There are several apps for that available. I personally used WiFi Web Login in the past, and even bought the pro key for this app. It works pretty well:
You have to once record your captive login (i.e. you start the app, say to add a new "portal", and then manually start your login procedure from within the app. Once done, this is recorded as macro; as soon ...
Hopefully this isn't too late to be useful; but I have a similar requirement due to having more than one AP at home (including testing some, my primary connection, and a segregated work LAN yadda yadda...)
One of the issues in this question, is that there's no mention of your Distro, wireless utilities used, method for configuring your known networks etc. ...
Based on Hueys answer, here's an approach easier to use for you – and coming closer to what you're after. There's an app called Ping & DNS offering several network tools which, on a ping, even can display a graphical analysis:
Ping & DNS (source: Google Play; click images for larger variants)
I have not used this app myself, so I cannot give any ...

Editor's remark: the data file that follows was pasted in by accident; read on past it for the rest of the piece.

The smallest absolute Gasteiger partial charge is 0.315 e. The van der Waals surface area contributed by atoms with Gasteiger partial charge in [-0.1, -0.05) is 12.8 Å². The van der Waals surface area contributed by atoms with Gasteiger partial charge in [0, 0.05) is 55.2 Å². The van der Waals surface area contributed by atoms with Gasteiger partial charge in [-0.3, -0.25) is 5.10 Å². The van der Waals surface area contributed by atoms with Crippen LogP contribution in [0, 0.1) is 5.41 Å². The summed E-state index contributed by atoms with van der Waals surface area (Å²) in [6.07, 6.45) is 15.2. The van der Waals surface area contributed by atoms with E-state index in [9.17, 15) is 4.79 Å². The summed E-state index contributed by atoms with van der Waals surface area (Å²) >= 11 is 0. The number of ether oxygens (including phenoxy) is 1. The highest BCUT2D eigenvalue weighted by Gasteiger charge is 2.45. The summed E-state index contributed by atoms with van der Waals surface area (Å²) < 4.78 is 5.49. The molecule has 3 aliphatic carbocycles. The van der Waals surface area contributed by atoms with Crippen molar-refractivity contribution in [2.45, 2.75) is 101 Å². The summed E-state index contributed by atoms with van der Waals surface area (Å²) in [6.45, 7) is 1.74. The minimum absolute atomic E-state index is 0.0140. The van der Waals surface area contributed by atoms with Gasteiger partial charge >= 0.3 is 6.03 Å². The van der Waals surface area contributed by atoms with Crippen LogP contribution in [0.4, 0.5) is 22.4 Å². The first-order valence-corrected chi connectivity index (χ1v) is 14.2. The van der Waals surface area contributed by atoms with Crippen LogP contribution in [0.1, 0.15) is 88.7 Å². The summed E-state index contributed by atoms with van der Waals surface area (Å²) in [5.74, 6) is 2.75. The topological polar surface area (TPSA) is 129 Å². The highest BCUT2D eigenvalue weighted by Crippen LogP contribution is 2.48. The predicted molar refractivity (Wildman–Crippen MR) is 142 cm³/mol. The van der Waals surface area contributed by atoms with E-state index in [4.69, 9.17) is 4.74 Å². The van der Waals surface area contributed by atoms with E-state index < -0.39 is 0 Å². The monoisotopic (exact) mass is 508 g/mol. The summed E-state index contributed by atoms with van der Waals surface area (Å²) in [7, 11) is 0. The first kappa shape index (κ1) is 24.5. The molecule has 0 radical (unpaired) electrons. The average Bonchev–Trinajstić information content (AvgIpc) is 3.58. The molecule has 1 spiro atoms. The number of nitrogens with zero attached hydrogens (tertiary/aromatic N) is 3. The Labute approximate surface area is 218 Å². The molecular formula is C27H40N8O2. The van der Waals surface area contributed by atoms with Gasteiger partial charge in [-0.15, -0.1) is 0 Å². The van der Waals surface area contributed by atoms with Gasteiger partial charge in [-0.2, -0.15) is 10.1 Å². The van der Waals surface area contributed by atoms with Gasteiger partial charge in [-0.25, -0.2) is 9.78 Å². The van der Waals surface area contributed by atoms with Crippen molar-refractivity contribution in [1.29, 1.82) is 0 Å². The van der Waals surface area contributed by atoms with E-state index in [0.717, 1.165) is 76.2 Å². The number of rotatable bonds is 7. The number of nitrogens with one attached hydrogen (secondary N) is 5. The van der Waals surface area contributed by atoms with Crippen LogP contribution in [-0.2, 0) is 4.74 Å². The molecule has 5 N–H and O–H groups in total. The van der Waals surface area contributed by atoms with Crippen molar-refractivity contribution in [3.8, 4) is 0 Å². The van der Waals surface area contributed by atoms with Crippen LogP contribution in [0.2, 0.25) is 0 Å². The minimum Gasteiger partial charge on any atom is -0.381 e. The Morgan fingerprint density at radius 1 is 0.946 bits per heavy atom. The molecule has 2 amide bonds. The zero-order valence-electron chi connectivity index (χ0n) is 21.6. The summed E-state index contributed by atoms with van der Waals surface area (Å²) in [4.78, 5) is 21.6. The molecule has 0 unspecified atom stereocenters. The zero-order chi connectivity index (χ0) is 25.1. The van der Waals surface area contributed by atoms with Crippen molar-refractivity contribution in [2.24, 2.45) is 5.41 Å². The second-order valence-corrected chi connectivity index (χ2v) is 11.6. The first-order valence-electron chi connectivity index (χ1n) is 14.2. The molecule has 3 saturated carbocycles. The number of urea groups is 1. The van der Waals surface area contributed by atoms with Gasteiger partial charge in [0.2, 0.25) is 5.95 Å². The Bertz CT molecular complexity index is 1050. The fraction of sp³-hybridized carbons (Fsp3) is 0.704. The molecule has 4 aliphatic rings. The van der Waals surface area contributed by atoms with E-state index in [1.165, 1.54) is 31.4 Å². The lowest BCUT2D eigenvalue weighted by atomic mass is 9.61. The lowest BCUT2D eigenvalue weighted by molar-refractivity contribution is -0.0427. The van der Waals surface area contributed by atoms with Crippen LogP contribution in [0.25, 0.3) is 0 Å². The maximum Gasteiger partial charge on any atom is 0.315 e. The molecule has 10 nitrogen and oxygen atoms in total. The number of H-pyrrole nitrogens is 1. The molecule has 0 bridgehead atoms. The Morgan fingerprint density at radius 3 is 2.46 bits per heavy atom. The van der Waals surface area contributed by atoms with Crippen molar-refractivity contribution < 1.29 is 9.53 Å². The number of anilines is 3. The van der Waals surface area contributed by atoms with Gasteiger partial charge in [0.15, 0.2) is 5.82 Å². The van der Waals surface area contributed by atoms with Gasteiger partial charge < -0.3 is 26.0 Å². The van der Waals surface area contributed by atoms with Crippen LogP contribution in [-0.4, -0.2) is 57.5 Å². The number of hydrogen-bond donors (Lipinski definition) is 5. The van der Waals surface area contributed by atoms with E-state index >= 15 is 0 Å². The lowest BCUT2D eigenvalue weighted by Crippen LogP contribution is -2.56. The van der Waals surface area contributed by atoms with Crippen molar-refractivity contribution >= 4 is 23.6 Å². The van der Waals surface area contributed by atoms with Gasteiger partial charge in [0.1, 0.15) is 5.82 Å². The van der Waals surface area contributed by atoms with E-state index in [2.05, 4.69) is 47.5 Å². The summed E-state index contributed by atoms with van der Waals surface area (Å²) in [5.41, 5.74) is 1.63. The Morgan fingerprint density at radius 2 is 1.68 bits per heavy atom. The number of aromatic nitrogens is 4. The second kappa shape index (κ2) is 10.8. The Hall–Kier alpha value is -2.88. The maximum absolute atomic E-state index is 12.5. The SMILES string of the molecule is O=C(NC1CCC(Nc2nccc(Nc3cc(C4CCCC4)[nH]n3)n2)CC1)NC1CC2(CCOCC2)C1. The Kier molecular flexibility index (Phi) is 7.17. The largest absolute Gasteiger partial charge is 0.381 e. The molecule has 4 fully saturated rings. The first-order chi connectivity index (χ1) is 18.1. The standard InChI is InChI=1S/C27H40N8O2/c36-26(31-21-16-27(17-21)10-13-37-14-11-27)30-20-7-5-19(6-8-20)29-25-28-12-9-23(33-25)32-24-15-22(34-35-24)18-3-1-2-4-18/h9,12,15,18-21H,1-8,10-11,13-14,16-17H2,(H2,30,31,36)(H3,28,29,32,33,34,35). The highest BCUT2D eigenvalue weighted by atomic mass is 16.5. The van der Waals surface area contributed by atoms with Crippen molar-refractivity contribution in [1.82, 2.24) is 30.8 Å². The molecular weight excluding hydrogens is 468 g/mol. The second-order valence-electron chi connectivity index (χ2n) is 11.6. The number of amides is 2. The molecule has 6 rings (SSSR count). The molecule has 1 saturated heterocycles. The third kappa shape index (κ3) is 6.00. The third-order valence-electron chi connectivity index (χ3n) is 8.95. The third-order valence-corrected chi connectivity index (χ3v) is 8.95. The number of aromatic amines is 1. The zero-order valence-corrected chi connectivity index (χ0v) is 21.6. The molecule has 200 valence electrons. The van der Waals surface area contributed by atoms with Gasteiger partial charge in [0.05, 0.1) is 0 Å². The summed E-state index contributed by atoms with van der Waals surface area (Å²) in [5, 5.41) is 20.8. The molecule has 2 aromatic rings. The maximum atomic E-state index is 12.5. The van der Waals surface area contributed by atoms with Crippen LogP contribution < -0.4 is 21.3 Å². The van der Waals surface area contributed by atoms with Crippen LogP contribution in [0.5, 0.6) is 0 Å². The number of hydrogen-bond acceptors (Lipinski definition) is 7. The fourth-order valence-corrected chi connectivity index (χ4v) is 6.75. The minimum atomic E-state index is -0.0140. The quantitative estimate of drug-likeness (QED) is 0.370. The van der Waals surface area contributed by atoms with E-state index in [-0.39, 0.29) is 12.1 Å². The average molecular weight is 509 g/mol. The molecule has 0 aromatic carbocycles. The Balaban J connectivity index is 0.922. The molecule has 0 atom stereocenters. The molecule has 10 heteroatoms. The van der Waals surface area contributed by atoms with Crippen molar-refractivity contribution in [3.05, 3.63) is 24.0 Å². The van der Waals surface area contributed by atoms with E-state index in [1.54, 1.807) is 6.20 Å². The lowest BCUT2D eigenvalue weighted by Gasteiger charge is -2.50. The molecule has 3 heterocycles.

Android provides the native ability to create a WiFi hotspot. On my phone, running 4.4.2, it's under "Mobile Hotspot". Mobile Hotspot allows you to define the mac address of the "allowed devices" that can connect to the hotspot. To simplify things, there's also a one touch widget in the app store that will allow the enabling/disabling of the hotspot. The ...
To automate all things on my Droids, I use Tasker1. Like Steve with IFTTT, I didn't check with your specific situation – but given the fact that Tasker is the most powerful automation tool available for Android, I trust it to be capable of this. Tasker works with so-called "profiles", consisting of a (number of) "conditions", which you can assign "tasks" to. ...
Whenever it comes to automation, first thing coming to mind is Tasker: over at Android.SE we sometimes think this app is the answer to every second question. I'm a Tasker user myself, so I can say from my own experience it's a very powerful tool.